He is echoed by Finam analyst Olga Belenkaya, who thinks state institutions are an acceptable tool for breathing life into stock markets. "As early as this spring President Putin decided against using Stabilization Fund assets, but other government money can easily make its way into the market," she said.


    Russian neighbors try to use market approach towards Russia

    The Baikonur space center, Turkmen gas fields, the Black Sea Fleet's bases and other foreign locations which have importance to Russia have become the bargaining chips with CIS partners. But the possibility of bargaining has its limits.

    After the recent crash of a Proton-M rocket carrying a Japanese JCSAT-11 commercial satellite near the town of Dzhezkazgan, where Kazakh President Nursultan Nazarbayev was at the time of the crash, the Kazakh government banned the launch of all Proton rockets until the cause of the crash have been clarified. Later, Russia plans to coordinate measures "on providing security to the Kazakh president during launches from the Baikonur space center."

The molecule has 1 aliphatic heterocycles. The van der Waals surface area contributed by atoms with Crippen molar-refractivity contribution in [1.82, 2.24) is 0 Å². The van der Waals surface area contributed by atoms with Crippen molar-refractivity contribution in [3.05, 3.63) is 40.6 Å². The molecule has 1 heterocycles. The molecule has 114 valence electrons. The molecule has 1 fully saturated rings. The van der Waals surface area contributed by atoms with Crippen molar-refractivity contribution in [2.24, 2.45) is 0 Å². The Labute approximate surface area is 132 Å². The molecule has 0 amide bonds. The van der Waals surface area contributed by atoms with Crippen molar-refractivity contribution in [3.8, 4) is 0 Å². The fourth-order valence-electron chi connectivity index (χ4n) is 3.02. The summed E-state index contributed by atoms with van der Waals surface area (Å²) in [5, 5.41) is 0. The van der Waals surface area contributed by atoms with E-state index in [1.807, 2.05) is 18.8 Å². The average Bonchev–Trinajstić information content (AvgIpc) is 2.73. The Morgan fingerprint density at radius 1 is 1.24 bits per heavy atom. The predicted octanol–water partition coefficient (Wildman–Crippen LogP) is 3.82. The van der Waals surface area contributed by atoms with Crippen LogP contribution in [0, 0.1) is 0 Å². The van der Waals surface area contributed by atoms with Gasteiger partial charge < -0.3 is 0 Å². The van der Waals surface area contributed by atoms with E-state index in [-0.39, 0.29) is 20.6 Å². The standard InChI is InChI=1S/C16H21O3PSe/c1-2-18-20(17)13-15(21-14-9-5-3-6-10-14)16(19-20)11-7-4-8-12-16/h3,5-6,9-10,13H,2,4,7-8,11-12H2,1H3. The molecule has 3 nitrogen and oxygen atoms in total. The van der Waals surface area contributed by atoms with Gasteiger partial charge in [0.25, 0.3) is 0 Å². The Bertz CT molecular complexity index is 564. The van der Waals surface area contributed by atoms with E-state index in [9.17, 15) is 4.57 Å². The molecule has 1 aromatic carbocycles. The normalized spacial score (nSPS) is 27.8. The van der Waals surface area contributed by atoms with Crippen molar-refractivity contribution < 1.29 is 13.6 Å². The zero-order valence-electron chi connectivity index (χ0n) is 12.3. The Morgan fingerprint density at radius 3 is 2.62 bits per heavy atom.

These statements are supposed to signal that the Kazakh government plan intends to lodge a serious complaint against Russia, which will have monetary value. Currently Russia rents the space center for $115 million a year. The Proton launch was insured for $300 million. Roskosmos, the Russian Space Agency, receives significant funding for commercial launches. The Kazakh government would therefore like to get its "fair" share of the money.

    The Kazakh government has strict limits in trading with Russia concerning the issues of payments for Baikonur.

    Baikonur unquestionably provides Russia with unique benefits not available at the Plesetsk or Svobodny space centers, mainly because of their distance from the equator. If Russia stops renting Baikonur, Kazakhstan will not be able to sell it to any other country. In the mid-1990s, the Kazakh government attempted to do so but failed. So the lease agreement, which was recently extended to 2050, will remain in effect and the payment will probably rise slightly.

    The problem that Russia has with Baikonur is reminiscent in a some way of all the problems that Russia has had with its neighbors who use a market approach. For example, Ukraine is trying to alter the agreement on the Black Sea Fleet bases in Sevastopol (the current the agreement is valid until 2017), but in vain. Russia can apply pressure on Ukraine in various forms ranging from gas to political measures.